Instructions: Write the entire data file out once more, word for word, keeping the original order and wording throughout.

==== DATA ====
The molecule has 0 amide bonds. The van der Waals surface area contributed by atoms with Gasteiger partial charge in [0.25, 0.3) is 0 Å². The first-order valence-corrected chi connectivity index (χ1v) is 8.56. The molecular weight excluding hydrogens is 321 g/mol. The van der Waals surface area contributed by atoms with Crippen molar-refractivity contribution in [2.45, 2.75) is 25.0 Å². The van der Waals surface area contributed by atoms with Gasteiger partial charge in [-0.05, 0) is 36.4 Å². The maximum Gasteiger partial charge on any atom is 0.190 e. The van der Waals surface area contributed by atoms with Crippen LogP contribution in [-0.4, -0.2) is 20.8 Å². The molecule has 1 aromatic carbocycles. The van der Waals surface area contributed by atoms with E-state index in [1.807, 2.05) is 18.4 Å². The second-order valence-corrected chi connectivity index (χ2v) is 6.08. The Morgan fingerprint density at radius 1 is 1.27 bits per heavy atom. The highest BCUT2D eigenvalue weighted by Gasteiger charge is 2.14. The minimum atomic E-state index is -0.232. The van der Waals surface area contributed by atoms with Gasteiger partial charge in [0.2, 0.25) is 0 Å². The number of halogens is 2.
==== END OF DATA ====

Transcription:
The molecule has 0 amide bonds. The van der Waals surface area contributed by atoms with Gasteiger partial charge in [0.25, 0.3) is 0 Å². The first-order valence-corrected chi connectivity index (χ1v) is 8.56. The molecular weight excluding hydrogens is 321 g/mol. The van der Waals surface area contributed by atoms with Crippen molar-refractivity contribution in [2.45, 2.75) is 25.0 Å². The van der Waals surface area contributed by atoms with Gasteiger partial charge in [-0.05, 0) is 36.4 Å². The maximum Gasteiger partial charge on any atom is 0.190 e. The van der Waals surface area contributed by atoms with Crippen LogP contribution in [-0.4, -0.2) is 20.8 Å². The molecule has 1 aromatic carbocycles. The van der Waals surface area contributed by atoms with E-state index in [1.807, 2.05) is 18.4 Å². The second-order valence-corrected chi connectivity index (χ2v) is 6.08. The Morgan fingerprint density at radius 1 is 1.27 bits per heavy atom. The highest BCUT2D eigenvalue weighted by Gasteiger charge is 2.14. The minimum atomic E-state index is -0.232. The van der Waals surface area contributed by atoms with Gasteiger partial charge in [0.2, 0.25) is 0 Å². The number of halogens is 2.